Having just finished a humongous fudge-like brownie one night around 10:00pm, I was inspired to write about youth conventions, high school mission trips, camps, retreats and the like.
Earlier that day, I had a well-balanced meal complete with a side salad, broccoli and a great main course full of protein in the shape of a pulled pork sandwich. Therefore, my decision on the brownie was based on a desire to feed my sweet tooth. The brownie was so rich, I was enticed to have coffee with it (did I mention it was 10:00pm?) and then couldn’t sleep, thus, the analogy and this article.
When you plan to take your youth group on a faith-forming trip, what form of spiritual nourishment does it take?
The fudge-like brownie? This type of nourishment is full of empty calories that give a rush for a short time then leave students feeling down and spiritually sluggish after the superficial energy wears off. Does your faith-forming mission trip create spiritual cavities, holes of disillusionment, that need to be repaired later?
The garnish? No one eats that leaf placed on the plate for decoration. On a dare, I have watched a many 13 year olds eat it and wince with regret. When a youth group trip is placed on the calendar because it’s a tradition or an expectation, it can be a great looking symbol but lack substance, leaving a bitter taste. Make sure it is on the calendar because of God’s leading or don’t put it on at all.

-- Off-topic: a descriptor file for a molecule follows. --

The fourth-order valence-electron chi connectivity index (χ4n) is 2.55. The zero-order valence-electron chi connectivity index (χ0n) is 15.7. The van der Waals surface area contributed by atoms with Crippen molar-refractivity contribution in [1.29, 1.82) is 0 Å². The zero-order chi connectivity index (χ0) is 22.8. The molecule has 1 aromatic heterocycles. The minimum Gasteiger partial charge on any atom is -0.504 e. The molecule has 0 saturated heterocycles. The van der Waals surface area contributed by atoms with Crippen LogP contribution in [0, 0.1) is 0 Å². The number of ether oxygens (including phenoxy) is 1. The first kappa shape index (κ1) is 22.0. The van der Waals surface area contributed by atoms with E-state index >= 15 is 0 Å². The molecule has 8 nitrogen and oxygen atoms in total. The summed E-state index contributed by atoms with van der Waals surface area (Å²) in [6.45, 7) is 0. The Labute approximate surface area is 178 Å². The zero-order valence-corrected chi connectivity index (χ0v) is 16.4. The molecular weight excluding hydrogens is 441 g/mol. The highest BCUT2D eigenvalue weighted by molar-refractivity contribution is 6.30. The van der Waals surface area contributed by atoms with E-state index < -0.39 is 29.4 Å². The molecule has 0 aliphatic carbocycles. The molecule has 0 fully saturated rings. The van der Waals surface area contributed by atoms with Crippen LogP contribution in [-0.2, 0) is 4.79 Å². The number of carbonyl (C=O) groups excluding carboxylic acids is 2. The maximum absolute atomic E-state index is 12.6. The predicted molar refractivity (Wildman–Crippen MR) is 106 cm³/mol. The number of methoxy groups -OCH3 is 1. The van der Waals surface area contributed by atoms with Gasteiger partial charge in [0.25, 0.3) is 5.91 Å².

The main course? I might pity this situation more than the others mentioned so far because so many eggs are in this basket (sorry to introduce breakfast into the analogy – now I’m hungry again). The youth leaders with this mentality believe the short experience stands on its own. Their group goes, grows and comes back, but the experience isn’t tied into anything before or after. The summer youth trip was viewed as a complete spiritual meal like a TV Dinner – just pop the students into the microwave discipleship of a van ride, confined space and compressed relationships then return them to everyday life.
A compliment or supplement? Here’s where I think the experience (or event) belongs. You serve up main courses all through the year – at youth group meetings, bible studies, Sunday services, Profession of Faith classes, etc. Through mentoring relationships and service opportunities, in their own community, students have well-rounded, regular “meals”. They even get the dessert or fast food now and then as you live life in community as Christ-followers. Then, the faith-forming event is a supplement or a compliment to their spiritual intake. It’s meant to give them a boost so you make the most of the momentum, integrating what they learned from new ideals and experiences into every day life.
The ideal is that your students would enjoy full spiritual meals with you every week of the year.